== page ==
You may have thought that a dog that once behaved dangerously will be treated as such, bot apparently not in Virginia.
‘Morman was convicted in October on three misdemeanor charges of letting his dogs run at large, court records stated.
Another issue of dissention at the meeting were two Virginia laws – the dangerous and vicious dog laws. An unprovoked attack or injury on a person or the killing of a companion pet – as in the case of Lassie – could lead a judge in court to deem the offending dog as ‘dangerous’, imposing restrictions on the dog owner such as fencing and the requirement of a muzzle to be worn in public, Shatswell said.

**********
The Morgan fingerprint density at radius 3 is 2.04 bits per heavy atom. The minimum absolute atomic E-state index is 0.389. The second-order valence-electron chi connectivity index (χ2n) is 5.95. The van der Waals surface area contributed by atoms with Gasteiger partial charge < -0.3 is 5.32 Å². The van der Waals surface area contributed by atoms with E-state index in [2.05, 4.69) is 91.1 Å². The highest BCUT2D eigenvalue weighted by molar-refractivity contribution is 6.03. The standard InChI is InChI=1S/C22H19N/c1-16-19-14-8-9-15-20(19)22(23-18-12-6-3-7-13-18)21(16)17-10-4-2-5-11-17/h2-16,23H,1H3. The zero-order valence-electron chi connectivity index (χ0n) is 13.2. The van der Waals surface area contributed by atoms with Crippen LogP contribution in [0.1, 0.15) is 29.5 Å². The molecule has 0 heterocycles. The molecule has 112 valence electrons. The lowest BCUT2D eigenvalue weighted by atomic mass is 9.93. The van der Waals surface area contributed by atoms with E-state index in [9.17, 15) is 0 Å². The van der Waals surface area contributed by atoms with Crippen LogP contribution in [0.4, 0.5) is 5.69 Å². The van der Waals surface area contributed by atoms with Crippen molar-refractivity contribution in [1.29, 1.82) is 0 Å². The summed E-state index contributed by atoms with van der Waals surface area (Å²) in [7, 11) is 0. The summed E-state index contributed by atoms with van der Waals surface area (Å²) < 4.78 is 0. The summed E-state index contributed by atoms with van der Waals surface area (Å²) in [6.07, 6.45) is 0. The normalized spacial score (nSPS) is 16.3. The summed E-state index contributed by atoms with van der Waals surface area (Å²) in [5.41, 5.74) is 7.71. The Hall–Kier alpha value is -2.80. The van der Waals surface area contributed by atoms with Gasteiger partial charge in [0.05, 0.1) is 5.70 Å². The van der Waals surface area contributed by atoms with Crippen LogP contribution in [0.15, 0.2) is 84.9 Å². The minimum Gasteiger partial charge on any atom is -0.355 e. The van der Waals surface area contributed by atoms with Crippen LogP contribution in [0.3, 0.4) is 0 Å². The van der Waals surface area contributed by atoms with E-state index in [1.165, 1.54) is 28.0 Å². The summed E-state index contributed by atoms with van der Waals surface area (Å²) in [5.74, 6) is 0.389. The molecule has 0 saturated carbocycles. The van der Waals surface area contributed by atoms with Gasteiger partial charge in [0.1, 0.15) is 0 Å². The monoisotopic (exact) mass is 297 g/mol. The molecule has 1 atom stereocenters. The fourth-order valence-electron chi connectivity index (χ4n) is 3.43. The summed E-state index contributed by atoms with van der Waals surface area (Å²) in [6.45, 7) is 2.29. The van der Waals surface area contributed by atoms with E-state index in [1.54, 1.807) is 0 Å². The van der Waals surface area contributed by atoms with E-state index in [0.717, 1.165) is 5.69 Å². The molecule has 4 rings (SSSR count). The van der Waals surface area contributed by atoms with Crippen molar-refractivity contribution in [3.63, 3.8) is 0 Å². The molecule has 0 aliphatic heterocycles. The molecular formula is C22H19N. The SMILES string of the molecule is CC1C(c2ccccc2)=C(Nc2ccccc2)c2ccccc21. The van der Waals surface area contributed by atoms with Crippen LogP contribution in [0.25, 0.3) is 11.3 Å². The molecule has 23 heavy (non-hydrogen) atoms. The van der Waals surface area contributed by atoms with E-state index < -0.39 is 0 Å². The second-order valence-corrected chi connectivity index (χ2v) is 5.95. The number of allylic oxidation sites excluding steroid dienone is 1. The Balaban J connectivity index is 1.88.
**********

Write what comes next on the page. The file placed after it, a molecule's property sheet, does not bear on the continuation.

The vicious dog law, which could be seen as a ‘step up’, is declared on a dog if it kills, or significantly injures, a human, Shatswell said. A dangerous dog killing a second dog or committing another violation could also upgrade the dog to being declared vicious in court, officials said.
Morman’s dogs were not declared dangerous prior to Lassie’s death, officials said.’
The bottom line is – a dog that attacked once should be treated as dangerous from then onwards. Anything less is playing with fire.